Pilot House from the harbor

Matt Conti

From Family Philanthropy to a Legacy Foundation

Barr’s co-founder and chair discusses expanding the Foundation’s Board of Trustees.

This September we officially welcomed Sue Tierney and Lee Pelton as members of the Barr Foundation’s Board of Trustees. Their arrival as trustees marks a significant milestone for the Foundation.

The process we went through to arrive at this point afforded us an opportunity to reflect on how much has changed since we formed the Foundation and what is vital as we plan for Barr’s future. It is now 20 years since the original gift that set in motion the development of a professionally staffed philanthropy. Today, we have an $80-million grantmaking budget and ambitious strategies to fulfill our mission of investing in potential.

For 17 of these 20 years, Barr was governed solely by its two co-founders. From the beginning, Amos and I recognized we didn’t have a monopoly on wisdom, and that getting smart people engaged with us was the principal way for Barr to fulfill its aspirations. So when we welcomed Jim Canales as our new president and third trustee in 2014, it set in motion an important transition. Soon after his arrival, the three of us began in earnest to consider what further expansion of the board should look like.

In the spirit of transparency, and to the extent that it may be useful to others, I want to shed some light on four important decisions we made about governance and the rationale behind those decisions.

I want to shed some light on four important decisions we made about governance and the rationale behind those decisions.

Board Composition

As we went about the process of identifying new trustees, we thought carefully about the key attributes that should inform those selections. Perhaps the most important consideration for us was alignment with the Foundation’s values. Chief among those is our commitment to humility.

Of course, we also sought individuals who would bring an understanding of and appreciation for Barr’s core programs. Yet we were not looking for subject-matter experts. We have always viewed Barr as a learning organization and accordingly sought trustees who share an ambition to learn with us. This means we sought good listeners whose curiosity was as apparent as their expertise.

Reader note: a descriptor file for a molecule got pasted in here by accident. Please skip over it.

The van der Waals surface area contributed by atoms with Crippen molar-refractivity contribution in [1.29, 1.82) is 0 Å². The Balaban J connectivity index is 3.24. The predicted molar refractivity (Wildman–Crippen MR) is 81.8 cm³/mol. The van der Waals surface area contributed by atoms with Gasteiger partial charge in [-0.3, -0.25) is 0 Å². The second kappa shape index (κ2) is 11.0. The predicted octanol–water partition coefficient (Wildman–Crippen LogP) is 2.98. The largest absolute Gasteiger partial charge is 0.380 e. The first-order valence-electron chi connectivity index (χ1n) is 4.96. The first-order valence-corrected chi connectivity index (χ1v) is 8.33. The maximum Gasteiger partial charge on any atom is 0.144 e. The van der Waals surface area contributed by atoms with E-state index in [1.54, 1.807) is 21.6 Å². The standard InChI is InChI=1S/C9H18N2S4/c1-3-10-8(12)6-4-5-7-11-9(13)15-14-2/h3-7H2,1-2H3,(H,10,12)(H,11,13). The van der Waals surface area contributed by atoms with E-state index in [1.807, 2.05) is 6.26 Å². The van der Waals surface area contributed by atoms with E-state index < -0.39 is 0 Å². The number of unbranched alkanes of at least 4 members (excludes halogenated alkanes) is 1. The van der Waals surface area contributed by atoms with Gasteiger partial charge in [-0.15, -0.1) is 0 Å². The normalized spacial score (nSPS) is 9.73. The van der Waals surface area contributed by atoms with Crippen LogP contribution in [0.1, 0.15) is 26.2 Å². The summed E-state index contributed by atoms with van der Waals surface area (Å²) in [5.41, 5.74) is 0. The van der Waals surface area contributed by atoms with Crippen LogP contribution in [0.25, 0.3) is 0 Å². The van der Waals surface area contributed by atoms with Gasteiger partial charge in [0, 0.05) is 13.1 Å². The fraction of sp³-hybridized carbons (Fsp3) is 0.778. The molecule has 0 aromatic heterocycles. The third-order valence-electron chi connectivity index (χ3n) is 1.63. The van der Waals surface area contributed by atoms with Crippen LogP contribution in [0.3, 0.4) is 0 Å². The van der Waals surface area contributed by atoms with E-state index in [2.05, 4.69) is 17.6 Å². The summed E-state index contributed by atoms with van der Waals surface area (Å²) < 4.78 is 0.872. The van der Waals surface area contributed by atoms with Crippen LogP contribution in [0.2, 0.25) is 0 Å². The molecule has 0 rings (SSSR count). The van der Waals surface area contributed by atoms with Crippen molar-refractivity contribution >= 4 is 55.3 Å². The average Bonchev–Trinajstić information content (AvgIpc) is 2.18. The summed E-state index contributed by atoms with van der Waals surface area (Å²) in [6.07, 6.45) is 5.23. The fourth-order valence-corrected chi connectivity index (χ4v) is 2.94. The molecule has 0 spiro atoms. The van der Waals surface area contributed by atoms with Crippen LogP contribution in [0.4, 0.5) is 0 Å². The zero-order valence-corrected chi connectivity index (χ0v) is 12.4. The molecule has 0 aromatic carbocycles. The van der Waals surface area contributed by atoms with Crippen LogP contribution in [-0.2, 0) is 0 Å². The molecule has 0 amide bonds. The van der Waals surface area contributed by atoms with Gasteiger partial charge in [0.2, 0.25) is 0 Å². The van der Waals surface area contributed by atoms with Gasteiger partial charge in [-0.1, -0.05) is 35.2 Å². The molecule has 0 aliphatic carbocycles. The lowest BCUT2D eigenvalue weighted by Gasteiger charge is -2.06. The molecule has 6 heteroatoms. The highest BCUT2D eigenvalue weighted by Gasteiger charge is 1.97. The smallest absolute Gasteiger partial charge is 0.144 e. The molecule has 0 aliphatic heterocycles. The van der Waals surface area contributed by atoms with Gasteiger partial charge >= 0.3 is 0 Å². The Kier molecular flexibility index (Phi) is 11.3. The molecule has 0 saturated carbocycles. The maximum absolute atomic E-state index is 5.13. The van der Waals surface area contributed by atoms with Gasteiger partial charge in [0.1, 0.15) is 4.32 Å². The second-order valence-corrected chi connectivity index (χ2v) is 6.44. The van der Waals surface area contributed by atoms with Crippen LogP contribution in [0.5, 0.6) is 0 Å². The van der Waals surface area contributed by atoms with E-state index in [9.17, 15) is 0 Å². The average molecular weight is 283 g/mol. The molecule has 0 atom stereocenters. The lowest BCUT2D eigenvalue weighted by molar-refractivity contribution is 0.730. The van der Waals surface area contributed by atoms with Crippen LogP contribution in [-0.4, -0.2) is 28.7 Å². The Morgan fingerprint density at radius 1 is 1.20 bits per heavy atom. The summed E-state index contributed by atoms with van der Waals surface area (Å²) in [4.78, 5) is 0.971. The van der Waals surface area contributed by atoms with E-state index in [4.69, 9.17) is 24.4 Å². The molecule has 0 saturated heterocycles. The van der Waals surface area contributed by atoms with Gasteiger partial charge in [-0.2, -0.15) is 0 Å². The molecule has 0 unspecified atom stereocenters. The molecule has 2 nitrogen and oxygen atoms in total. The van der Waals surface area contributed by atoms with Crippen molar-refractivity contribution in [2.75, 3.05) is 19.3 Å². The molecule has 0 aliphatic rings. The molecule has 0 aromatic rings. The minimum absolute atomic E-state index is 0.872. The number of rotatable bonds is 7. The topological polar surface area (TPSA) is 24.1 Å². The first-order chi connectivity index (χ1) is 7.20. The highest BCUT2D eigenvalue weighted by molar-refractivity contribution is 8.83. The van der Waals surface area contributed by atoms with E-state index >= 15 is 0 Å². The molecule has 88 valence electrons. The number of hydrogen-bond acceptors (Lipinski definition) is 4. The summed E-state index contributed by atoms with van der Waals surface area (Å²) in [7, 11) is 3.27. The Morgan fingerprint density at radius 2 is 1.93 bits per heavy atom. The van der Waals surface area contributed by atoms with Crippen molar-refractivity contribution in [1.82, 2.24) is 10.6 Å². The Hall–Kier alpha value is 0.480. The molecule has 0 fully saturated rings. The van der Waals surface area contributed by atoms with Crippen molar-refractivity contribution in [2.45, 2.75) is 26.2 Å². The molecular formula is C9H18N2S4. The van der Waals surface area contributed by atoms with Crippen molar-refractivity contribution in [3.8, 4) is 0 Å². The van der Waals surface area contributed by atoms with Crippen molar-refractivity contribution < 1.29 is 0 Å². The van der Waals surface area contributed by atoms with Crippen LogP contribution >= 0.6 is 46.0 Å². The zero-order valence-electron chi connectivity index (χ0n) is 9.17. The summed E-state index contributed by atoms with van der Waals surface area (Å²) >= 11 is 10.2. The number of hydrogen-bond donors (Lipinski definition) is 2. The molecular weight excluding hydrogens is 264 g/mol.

Finally, we remained attentive to diversity of backgrounds, experiences, and perspectives beyond our existing networks. We are delighted that in Sue and Lee we were able to find leaders who embodied all of these qualities.

Board Role and Size

We continue to view the role of the board as providing strategic direction and fiduciary oversight, working in partnership with a talented staff and empowering them to do their best work. To do that well, we want to strike the right balance between a board that is large enough to bring diversity of perspective and experience to our deliberations, but also small enough to ensure cohesion and to enable productive discussions. Given these considerations, we believe the optimal board size for Barr will be between eight to 12 trustees. We envision gradually expanding the board to this size over the next five years.

Family Engagement

It remains important to us that future generations of our family have opportunities to engage with the Barr Foundation if they would like to. We also view Barr as undergoing a transition from a family philanthropy to a legacy foundation that will be governed by a majority of non-family trustees. Indeed, with the addition of Sue and Lee, that is now the case.

It is our aspiration that the work of the Barr Foundation will continue to be strategic, highly leveraged, and impactful, and that family members who participate on the board have opportunities to learn from, engage with, and contribute to an experienced group of trustees and talented staff members.

Flexibility for the Future

As we looked to other foundations for models, we were struck by those where a set of values and culture were clear, deeply embedded, and enduring. When articulated by founders, clearly defined values and culture can offer inspiration and guidance for generations to come.

All trustees are stewards of an organization’s values and culture. Yet we recognized that the first board members who join a pair of founding trustees shoulder a distinct responsibility in this regard. They are a bridge to carry those values and culture from one generation to the next.

It is this focus on values and culture that is paramount to us.

As far as other decisions, we want to ensure that Barr’s board always retains as much flexibility as possible to respond to changing times. As a result, we are giving ample latitude to future trustees on key decisions, such as what issues the Foundation focuses on, where it aims to do its work, and even whether to exist in perpetuity or spend down the endowment. We believe that future generations should have the ability to address those questions however they deem most appropriate.

Looking Back and Looking Forward

In reflecting upon the past 20 years of governing the Barr Foundation, if we have learned nothing else, it is that the thoughtful stewardship of philanthropy is neither trivial nor easy work. It is both serious and hard.

I am also so very humbled and grateful to all who contributed to making the Barr Foundation what it is today—our staff, our funding partners, other colleagues, and most importantly, the leaders and organizations we have been honored to support.

We are excited about this next phase of the Foundation’s development and so fortunate that Sue and Lee will be part of it.

Barr Foundation Board of Trustees
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Barbara Hostetter

Barbara W. Hostetter

Co-founder and Chair